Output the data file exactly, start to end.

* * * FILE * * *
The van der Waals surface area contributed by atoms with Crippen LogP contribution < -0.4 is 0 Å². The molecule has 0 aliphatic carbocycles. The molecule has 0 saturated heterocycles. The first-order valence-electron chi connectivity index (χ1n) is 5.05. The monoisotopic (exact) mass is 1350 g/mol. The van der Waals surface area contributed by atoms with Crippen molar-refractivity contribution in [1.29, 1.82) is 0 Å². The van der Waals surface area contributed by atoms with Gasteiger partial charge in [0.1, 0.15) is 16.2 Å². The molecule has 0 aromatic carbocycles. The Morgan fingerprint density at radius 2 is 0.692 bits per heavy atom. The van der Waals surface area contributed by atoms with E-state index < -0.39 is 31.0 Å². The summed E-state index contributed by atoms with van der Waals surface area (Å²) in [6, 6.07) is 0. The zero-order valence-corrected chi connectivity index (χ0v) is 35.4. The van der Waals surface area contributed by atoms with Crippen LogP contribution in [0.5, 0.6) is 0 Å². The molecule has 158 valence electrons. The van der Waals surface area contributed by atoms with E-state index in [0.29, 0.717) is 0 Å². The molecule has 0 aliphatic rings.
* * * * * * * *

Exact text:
The van der Waals surface area contributed by atoms with Crippen LogP contribution < -0.4 is 0 Å². The molecule has 0 aliphatic carbocycles. The molecule has 0 saturated heterocycles. The first-order valence-electron chi connectivity index (χ1n) is 5.05. The monoisotopic (exact) mass is 1350 g/mol. The van der Waals surface area contributed by atoms with Crippen molar-refractivity contribution in [1.29, 1.82) is 0 Å². The van der Waals surface area contributed by atoms with Gasteiger partial charge in [0.1, 0.15) is 16.2 Å². The molecule has 0 aromatic carbocycles. The Morgan fingerprint density at radius 2 is 0.692 bits per heavy atom. The van der Waals surface area contributed by atoms with E-state index < -0.39 is 31.0 Å². The summed E-state index contributed by atoms with van der Waals surface area (Å²) in [6, 6.07) is 0. The zero-order valence-corrected chi connectivity index (χ0v) is 35.4. The van der Waals surface area contributed by atoms with Crippen LogP contribution in [0.5, 0.6) is 0 Å². The molecule has 158 valence electrons. The van der Waals surface area contributed by atoms with E-state index in [0.29, 0.717) is 0 Å². The molecule has 0 aliphatic rings.